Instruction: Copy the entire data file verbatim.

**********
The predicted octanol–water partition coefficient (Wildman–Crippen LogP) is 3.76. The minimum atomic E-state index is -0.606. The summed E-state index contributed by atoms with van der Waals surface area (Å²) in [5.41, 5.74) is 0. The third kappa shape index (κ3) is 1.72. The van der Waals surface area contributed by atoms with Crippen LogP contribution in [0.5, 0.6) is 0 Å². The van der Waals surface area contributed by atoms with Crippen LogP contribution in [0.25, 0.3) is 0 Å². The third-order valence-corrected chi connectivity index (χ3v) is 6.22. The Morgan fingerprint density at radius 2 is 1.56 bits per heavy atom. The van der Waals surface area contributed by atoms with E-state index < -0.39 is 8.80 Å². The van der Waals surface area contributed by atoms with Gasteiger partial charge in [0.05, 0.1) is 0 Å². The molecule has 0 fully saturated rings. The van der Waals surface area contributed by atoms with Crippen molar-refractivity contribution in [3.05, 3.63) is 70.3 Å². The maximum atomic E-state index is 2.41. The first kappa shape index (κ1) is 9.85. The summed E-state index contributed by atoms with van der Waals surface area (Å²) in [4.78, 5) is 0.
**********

The predicted octanol–water partition coefficient (Wildman–Crippen LogP) is 3.76. The minimum atomic E-state index is -0.606. The summed E-state index contributed by atoms with van der Waals surface area (Å²) in [5.41, 5.74) is 0. The third kappa shape index (κ3) is 1.72. The van der Waals surface area contributed by atoms with Crippen LogP contribution in [0.5, 0.6) is 0 Å². The van der Waals surface area contributed by atoms with Crippen LogP contribution in [0.25, 0.3) is 0 Å². The third-order valence-corrected chi connectivity index (χ3v) is 6.22. The Morgan fingerprint density at radius 2 is 1.56 bits per heavy atom. The van der Waals surface area contributed by atoms with E-state index < -0.39 is 8.80 Å². The van der Waals surface area contributed by atoms with Gasteiger partial charge in [0.05, 0.1) is 0 Å². The molecule has 0 fully saturated rings. The van der Waals surface area contributed by atoms with Crippen molar-refractivity contribution in [3.05, 3.63) is 70.3 Å². The maximum atomic E-state index is 2.41. The first kappa shape index (κ1) is 9.85. The summed E-state index contributed by atoms with van der Waals surface area (Å²) in [4.78, 5) is 0.